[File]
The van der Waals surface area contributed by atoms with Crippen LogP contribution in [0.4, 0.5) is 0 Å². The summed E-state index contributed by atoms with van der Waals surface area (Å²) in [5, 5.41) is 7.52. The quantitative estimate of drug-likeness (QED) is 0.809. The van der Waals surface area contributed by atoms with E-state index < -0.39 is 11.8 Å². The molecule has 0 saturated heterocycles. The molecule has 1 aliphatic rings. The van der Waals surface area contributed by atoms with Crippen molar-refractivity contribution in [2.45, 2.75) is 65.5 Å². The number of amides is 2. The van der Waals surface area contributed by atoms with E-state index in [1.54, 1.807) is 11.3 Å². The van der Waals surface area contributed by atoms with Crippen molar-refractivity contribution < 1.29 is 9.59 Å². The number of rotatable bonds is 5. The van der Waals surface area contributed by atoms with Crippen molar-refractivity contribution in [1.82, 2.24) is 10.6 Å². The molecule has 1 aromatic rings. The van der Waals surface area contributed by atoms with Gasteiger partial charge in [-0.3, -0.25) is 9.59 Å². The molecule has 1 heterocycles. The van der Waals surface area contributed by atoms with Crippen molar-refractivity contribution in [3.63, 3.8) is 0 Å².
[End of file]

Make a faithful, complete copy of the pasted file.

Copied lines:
The van der Waals surface area contributed by atoms with Crippen LogP contribution in [0.4, 0.5) is 0 Å². The summed E-state index contributed by atoms with van der Waals surface area (Å²) in [5, 5.41) is 7.52. The quantitative estimate of drug-likeness (QED) is 0.809. The van der Waals surface area contributed by atoms with E-state index < -0.39 is 11.8 Å². The molecule has 0 saturated heterocycles. The molecule has 1 aliphatic rings. The van der Waals surface area contributed by atoms with Crippen molar-refractivity contribution in [2.45, 2.75) is 65.5 Å². The number of amides is 2. The van der Waals surface area contributed by atoms with E-state index in [1.54, 1.807) is 11.3 Å². The van der Waals surface area contributed by atoms with Crippen molar-refractivity contribution < 1.29 is 9.59 Å². The number of rotatable bonds is 5. The van der Waals surface area contributed by atoms with Crippen molar-refractivity contribution in [1.82, 2.24) is 10.6 Å². The molecule has 1 aromatic rings. The van der Waals surface area contributed by atoms with Gasteiger partial charge in [-0.3, -0.25) is 9.59 Å². The molecule has 1 heterocycles. The van der Waals surface area contributed by atoms with Crippen molar-refractivity contribution in [3.63, 3.8) is 0 Å².